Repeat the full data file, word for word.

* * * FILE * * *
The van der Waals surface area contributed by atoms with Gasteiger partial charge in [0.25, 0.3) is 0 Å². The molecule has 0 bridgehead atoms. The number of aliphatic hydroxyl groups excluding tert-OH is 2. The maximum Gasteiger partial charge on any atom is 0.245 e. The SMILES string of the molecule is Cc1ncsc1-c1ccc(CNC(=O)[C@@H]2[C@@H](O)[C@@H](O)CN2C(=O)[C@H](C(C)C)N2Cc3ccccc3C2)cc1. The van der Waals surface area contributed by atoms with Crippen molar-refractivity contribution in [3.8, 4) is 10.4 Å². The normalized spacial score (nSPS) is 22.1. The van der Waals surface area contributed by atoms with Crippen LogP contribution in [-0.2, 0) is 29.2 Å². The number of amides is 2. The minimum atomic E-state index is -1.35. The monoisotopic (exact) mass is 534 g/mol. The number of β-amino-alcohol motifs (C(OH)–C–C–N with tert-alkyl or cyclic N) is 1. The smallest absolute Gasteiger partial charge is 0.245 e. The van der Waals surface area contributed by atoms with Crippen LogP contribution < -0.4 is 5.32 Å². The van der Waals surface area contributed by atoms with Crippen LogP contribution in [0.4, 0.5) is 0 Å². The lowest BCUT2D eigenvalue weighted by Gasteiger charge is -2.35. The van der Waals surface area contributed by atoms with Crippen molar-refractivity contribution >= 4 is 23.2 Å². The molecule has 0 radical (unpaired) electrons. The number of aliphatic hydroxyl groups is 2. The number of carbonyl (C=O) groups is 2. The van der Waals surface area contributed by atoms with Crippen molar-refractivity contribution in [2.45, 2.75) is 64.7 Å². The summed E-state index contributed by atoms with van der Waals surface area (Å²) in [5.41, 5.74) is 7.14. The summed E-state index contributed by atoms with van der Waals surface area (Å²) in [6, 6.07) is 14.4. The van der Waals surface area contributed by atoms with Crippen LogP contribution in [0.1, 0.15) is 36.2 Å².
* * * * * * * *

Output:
The van der Waals surface area contributed by atoms with Gasteiger partial charge in [0.25, 0.3) is 0 Å². The molecule has 0 bridgehead atoms. The number of aliphatic hydroxyl groups excluding tert-OH is 2. The maximum Gasteiger partial charge on any atom is 0.245 e. The SMILES string of the molecule is Cc1ncsc1-c1ccc(CNC(=O)[C@@H]2[C@@H](O)[C@@H](O)CN2C(=O)[C@H](C(C)C)N2Cc3ccccc3C2)cc1. The van der Waals surface area contributed by atoms with Crippen molar-refractivity contribution in [3.8, 4) is 10.4 Å². The normalized spacial score (nSPS) is 22.1. The van der Waals surface area contributed by atoms with Crippen LogP contribution in [-0.2, 0) is 29.2 Å². The number of amides is 2. The minimum atomic E-state index is -1.35. The monoisotopic (exact) mass is 534 g/mol. The number of β-amino-alcohol motifs (C(OH)–C–C–N with tert-alkyl or cyclic N) is 1. The smallest absolute Gasteiger partial charge is 0.245 e. The van der Waals surface area contributed by atoms with Crippen LogP contribution < -0.4 is 5.32 Å². The van der Waals surface area contributed by atoms with Crippen LogP contribution in [0.4, 0.5) is 0 Å². The lowest BCUT2D eigenvalue weighted by Gasteiger charge is -2.35. The van der Waals surface area contributed by atoms with Crippen molar-refractivity contribution >= 4 is 23.2 Å². The molecule has 0 radical (unpaired) electrons. The number of aliphatic hydroxyl groups is 2. The number of carbonyl (C=O) groups is 2. The van der Waals surface area contributed by atoms with Crippen molar-refractivity contribution in [2.45, 2.75) is 64.7 Å². The summed E-state index contributed by atoms with van der Waals surface area (Å²) in [5.41, 5.74) is 7.14. The summed E-state index contributed by atoms with van der Waals surface area (Å²) in [6, 6.07) is 14.4. The van der Waals surface area contributed by atoms with Crippen LogP contribution in [0.1, 0.15) is 36.2 Å².